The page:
≤3g 8.0%
3~15g 25.3%
15~30g 62.1%
>30 g 4.6%

Sesame paste and similar products

This category refers to lotus root powder, sesame paste, walnut powder etc. Of the 36 products in this category, sesame paste is the most common type, accounting for nearly 60% of all products. Walnut and sesame powder also serve as a good source of unsaturated fatty acids (omega 3 and 6). Lotus root powder provides abundant energy as carbohydrates.  

Components/100g Minimum Maximum
Concentration NRV% Concentration NRV%
Energy (kJ) 465 6 2510 30
Protein (g) 1 1 25 41
Fat (g) 1 2 45 76
Carbohydrate (g) 18 19 93 31
Sodium (mg) 6 1 312 16

The Sector Needs Standardization: New National Standards Required

Food for the elderly is playing an increasingly important role in the realization of “healthy aging”. In September 2018, China consulted on national standard titled General Standard of Food for Older Person (draft). The standard is still under development after already undergoing the public consultation period.

The consultation draft clarified the definition of food for older person and set requirements for physical property, energy, nutrients (both mandatory & optional), upper level of contaminants and microorganism etc. In this draft, food for the elderly falls into three types:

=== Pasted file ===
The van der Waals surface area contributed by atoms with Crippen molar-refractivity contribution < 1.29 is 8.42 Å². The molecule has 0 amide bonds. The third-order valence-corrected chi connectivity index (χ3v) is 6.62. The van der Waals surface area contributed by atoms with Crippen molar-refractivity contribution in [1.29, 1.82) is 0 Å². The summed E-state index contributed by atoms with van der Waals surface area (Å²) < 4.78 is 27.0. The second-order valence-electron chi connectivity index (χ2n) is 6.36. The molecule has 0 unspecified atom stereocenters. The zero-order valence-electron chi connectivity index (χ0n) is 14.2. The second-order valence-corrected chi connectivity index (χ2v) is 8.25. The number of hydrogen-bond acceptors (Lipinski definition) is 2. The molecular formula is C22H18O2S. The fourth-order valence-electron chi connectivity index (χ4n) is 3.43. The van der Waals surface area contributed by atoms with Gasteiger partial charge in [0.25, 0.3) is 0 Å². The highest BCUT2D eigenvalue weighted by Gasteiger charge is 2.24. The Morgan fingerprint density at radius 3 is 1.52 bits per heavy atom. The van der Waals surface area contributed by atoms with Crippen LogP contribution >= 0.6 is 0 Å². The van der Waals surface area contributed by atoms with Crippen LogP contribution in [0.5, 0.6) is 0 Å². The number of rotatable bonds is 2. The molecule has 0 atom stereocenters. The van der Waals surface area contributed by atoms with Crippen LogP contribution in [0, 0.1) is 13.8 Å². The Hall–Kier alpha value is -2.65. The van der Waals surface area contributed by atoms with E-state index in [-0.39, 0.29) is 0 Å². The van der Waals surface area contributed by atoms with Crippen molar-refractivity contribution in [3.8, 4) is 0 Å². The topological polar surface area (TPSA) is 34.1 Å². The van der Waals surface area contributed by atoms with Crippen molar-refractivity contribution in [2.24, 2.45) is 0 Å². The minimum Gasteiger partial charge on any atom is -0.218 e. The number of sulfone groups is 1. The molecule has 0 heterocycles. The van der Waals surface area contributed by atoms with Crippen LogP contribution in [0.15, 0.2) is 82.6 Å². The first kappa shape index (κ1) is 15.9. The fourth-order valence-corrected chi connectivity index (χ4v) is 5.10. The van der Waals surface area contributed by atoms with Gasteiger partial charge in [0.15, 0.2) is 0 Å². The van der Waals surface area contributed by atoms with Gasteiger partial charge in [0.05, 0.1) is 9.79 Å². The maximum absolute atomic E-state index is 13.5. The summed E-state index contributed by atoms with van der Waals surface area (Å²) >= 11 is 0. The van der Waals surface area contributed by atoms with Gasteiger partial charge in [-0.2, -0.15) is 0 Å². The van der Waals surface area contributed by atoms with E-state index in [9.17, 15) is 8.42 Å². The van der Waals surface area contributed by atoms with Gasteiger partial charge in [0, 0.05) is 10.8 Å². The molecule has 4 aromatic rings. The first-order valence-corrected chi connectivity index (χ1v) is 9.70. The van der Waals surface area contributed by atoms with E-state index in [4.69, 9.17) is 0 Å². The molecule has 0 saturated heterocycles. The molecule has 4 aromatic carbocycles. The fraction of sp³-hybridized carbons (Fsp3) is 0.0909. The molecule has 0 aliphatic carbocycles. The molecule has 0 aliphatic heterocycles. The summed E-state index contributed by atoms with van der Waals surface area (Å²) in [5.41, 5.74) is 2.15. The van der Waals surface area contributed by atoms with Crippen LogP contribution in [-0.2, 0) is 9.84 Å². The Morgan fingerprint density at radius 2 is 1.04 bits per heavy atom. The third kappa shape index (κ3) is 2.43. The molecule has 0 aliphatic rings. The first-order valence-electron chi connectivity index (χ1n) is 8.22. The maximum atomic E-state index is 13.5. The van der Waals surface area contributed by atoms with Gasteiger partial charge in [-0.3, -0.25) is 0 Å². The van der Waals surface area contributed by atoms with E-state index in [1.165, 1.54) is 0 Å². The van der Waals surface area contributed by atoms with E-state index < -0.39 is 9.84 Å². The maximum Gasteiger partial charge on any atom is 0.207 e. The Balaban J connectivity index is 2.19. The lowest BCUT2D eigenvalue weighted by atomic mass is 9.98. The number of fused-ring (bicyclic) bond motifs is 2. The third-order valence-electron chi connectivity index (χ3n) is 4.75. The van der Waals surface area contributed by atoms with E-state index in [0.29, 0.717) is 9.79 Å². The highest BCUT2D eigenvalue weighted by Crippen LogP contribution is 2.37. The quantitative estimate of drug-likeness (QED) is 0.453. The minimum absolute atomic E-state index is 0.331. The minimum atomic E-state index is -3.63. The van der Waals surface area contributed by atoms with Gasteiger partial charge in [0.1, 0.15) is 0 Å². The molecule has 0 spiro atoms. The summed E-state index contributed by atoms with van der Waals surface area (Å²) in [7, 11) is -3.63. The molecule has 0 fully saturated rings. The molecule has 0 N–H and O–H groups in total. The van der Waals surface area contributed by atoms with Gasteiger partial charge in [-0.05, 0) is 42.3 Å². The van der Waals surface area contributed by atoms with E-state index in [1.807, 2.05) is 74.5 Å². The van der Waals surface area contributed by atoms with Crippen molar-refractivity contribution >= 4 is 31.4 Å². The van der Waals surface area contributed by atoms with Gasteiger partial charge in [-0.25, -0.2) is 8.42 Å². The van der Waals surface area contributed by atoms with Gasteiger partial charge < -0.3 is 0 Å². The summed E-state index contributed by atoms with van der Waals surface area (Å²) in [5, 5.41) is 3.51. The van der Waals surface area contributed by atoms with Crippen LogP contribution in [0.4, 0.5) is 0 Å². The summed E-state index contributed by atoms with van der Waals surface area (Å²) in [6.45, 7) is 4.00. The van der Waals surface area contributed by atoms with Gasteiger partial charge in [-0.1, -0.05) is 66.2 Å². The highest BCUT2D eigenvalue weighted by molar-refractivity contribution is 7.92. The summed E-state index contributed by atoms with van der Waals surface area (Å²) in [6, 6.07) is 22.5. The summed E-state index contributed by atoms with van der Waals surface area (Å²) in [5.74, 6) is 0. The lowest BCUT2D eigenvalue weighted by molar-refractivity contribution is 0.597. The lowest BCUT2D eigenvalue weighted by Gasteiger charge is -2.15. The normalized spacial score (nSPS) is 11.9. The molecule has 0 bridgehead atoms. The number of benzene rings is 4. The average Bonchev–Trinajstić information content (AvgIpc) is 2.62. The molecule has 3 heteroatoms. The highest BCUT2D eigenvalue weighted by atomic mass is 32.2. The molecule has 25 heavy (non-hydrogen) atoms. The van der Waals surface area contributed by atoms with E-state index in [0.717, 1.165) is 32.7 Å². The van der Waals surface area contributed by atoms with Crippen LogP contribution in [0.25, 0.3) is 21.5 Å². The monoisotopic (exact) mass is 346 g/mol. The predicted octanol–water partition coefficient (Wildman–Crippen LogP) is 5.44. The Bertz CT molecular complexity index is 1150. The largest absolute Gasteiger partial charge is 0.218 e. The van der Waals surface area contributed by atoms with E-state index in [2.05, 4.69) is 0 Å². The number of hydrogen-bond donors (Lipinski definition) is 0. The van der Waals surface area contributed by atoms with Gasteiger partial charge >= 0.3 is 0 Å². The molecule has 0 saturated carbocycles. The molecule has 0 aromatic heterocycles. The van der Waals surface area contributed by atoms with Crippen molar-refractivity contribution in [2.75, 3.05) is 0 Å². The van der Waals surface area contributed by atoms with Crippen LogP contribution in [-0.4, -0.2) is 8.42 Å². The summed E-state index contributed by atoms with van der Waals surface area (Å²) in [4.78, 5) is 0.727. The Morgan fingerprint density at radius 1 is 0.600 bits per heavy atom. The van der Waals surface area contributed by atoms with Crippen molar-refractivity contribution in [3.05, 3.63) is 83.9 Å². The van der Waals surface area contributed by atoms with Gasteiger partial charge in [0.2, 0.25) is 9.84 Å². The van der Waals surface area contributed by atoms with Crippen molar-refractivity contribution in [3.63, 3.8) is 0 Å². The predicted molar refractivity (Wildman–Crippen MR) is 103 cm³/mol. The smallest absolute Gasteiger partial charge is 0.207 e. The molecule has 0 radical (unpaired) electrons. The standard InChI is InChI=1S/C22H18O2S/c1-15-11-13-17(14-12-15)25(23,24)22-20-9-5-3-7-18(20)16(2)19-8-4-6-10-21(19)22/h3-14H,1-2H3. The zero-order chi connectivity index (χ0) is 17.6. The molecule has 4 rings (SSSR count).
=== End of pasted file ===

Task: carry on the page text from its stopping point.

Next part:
Easily consumed food A kind of special dietary food whose physical property is changed to meet dietary demand of older people who suffer from dysphagia or odynophagia. From liquid to solid form, it has five sub-categories.
Nutrition formula food A kind of special dietary food whose main ingredients are dairy products, dairy protein products, soybean protein products, grain and its products, and contains extra vitamins, minerals and/or other ingredients. Its target consumers are older groups suffering from malnutrition. It can meet all their daily nutrition demands.
Nutrition supplementary food A kind of special dietary food whose basic material is dairy product, dairy protein product and/or soybean protein product with vitamins, minerals etc. to supplement nutrition needs of the older group.